• hpmctorquehpmctorque Posts: 4,600
    The most recent issue of Corvette Magazine (the title is actually Magazine Corvette) features an article on Corvettes that can be bought for $12,000. They include low mileage, well maintained C3s, many C4s, some C5s, and even a few high mileage C6s. Apparently, some collectors and enthusiasts are really into C3s. As one might expect, C4s are plentiful and popular, and Chevy made incremental improvements to the C4 from the '84-'96 model years. C5s are somewhat less plentiful at the $12,000 price point, but popular. If you don't mind a 100,000+ car, you can score a C6.

    The previous issue had a similar article, using a $9,000 price point, and the next issue will feature Corvettes that can be bought for $15,000.
  • Mr_ShiftrightMr_Shiftright CaliforniaPosts: 57,375
    High mileage C5 and C6 Vettes are bad investments. I'd only pay wholesale or less for one. Corvettes do not take kindly to high miles (don't be insulted--neither do Ferraris).

    About the only hi-performance car that doesn't seem to suffer too much with high miles is Porsche.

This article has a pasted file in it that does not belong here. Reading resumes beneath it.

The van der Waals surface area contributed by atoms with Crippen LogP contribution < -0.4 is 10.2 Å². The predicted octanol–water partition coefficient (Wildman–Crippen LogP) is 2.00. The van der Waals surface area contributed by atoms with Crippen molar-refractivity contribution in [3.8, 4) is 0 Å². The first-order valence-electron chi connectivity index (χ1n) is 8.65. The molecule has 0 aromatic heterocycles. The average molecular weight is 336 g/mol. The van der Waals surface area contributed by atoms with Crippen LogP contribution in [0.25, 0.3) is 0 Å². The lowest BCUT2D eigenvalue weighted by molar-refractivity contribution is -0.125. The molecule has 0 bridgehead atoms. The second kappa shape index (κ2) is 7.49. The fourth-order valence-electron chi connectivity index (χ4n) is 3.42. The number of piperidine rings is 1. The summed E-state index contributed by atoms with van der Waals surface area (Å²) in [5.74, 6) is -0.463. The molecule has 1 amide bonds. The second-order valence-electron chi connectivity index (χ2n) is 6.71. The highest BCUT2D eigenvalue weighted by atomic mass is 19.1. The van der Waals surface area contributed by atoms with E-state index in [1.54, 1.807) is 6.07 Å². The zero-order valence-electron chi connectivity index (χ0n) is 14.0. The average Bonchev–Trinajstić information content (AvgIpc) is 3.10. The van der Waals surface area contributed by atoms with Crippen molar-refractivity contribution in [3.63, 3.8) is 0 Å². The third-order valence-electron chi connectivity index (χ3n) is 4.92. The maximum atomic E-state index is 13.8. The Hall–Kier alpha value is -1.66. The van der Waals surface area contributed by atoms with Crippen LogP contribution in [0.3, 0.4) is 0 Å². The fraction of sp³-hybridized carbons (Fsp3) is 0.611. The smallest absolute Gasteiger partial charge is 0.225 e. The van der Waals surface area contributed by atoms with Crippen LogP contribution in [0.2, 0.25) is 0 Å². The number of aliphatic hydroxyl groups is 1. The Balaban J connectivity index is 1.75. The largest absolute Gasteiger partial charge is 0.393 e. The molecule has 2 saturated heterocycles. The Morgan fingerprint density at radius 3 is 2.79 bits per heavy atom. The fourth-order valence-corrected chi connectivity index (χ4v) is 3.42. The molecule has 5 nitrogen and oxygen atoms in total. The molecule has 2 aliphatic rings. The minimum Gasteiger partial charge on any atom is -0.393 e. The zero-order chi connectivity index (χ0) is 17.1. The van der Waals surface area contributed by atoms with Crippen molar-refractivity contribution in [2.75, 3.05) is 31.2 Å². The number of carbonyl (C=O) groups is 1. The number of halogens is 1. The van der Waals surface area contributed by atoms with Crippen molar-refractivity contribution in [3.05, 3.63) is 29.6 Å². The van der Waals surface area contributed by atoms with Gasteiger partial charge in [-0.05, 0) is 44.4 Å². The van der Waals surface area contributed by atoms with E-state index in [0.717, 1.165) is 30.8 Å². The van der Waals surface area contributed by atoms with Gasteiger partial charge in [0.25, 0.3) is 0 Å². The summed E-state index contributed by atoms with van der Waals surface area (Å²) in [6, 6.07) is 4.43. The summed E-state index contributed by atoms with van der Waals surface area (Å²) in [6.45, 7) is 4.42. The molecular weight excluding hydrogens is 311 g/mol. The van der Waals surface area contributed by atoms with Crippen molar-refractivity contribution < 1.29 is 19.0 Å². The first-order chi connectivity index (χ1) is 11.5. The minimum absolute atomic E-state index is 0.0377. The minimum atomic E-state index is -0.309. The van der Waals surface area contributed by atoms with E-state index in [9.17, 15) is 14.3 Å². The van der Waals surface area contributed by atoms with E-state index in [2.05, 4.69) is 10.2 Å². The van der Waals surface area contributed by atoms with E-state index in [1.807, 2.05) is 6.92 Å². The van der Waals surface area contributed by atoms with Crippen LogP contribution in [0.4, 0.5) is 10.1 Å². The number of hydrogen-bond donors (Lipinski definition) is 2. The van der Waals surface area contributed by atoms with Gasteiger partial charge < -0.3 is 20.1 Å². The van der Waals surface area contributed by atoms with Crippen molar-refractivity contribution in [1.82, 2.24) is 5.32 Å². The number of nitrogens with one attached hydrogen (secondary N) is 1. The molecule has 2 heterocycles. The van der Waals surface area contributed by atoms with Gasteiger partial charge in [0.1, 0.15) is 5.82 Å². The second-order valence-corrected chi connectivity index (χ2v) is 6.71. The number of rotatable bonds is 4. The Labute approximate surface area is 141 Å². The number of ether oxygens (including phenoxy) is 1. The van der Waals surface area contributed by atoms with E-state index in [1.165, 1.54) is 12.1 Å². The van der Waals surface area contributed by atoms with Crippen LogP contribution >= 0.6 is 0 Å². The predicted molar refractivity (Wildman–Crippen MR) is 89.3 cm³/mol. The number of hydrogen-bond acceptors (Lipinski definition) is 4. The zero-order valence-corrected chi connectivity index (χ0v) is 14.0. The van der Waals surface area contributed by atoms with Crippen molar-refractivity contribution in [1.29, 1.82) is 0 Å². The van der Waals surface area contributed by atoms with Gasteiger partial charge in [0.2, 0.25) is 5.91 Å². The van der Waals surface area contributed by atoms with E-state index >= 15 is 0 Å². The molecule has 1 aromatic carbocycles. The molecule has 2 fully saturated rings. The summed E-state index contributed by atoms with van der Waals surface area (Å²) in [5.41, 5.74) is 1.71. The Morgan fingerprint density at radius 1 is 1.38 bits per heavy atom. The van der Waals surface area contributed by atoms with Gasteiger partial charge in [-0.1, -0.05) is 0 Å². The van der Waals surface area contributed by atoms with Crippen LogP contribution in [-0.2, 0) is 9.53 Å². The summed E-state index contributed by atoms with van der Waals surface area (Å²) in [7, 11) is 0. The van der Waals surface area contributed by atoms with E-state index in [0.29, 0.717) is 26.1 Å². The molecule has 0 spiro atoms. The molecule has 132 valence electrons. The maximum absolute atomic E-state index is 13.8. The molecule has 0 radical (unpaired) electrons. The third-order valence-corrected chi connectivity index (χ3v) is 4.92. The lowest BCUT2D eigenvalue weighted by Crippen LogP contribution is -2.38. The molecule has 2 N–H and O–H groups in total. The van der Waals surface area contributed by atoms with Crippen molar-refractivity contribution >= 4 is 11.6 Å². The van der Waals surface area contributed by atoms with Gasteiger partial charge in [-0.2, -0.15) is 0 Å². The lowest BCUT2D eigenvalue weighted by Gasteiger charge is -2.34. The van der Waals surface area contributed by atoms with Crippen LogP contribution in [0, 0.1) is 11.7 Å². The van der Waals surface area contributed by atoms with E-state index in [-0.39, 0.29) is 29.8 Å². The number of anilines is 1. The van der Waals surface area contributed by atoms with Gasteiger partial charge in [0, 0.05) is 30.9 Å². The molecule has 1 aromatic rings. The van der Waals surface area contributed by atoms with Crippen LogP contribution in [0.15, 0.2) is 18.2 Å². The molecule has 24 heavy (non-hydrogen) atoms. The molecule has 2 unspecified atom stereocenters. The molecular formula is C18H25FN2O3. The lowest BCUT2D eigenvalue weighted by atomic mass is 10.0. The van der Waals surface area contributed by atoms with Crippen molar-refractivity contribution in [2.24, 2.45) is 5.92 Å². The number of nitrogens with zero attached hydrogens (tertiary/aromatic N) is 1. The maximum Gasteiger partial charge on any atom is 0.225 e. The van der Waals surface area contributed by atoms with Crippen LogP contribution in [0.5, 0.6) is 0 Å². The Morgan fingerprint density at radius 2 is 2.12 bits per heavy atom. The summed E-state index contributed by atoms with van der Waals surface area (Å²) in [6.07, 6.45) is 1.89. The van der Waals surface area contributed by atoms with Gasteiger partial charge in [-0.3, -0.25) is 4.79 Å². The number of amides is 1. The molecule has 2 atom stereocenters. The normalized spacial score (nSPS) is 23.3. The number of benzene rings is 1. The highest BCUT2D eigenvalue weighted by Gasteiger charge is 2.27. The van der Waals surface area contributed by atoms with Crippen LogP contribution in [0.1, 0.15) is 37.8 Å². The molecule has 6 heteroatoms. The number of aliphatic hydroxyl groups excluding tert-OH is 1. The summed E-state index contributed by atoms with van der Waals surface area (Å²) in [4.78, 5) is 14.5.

Here's a good running C4 for $3000 asking:

    another good runner for $2800

    Here's a year 2000 C5 that I bet you could get for $12000

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  • hpmctorquehpmctorque Posts: 4,600
    On the off chance that BMW E30s ('84-'91, and newer for the convertible) haven't yet been talked about in this discussion, good examples of these can be purchased for ~$2,500-$4,500. I bought an '87 325 four years ago, and I still enjoy driving it.

    Except for the M version, they're not the fastest cars from that period, but they permit you to enjoy the vaunted Beemer driving dynamics for a modest outlay. E30s are also among the lowest cost-to-own BMWs available. That doesn't mean they're inexpensive to maintain and repair, but from my experience, ownership expenses are not unreasonable.
  • garv214garv214 Posts: 162
    I totally agree. My neighbor ended up purchasing a 325i convertible (1989 I believe) for around $3K, aside from a seam split on the top of the back seatback, the car is immaculate. He also got the complete maintenance history as well. He bought the car because gas was heading towards $5/gallon and commuting in his truck was killing him. After he bought the car, he realized it was too nice to commute everyday in, so he ultimately purchased an 80's 320i for commuting.
  • bob550kbob550k Posts: 148
    Vettes are tough and high miles don't bother them in the least. Outstanding cars.
  • bob550kbob550k Posts: 148
    Now BMW's have eaten me out of house and home in repairs, my Vette just keeps going and going and going.....
  • Mr_ShiftrightMr_Shiftright CaliforniaPosts: 57,375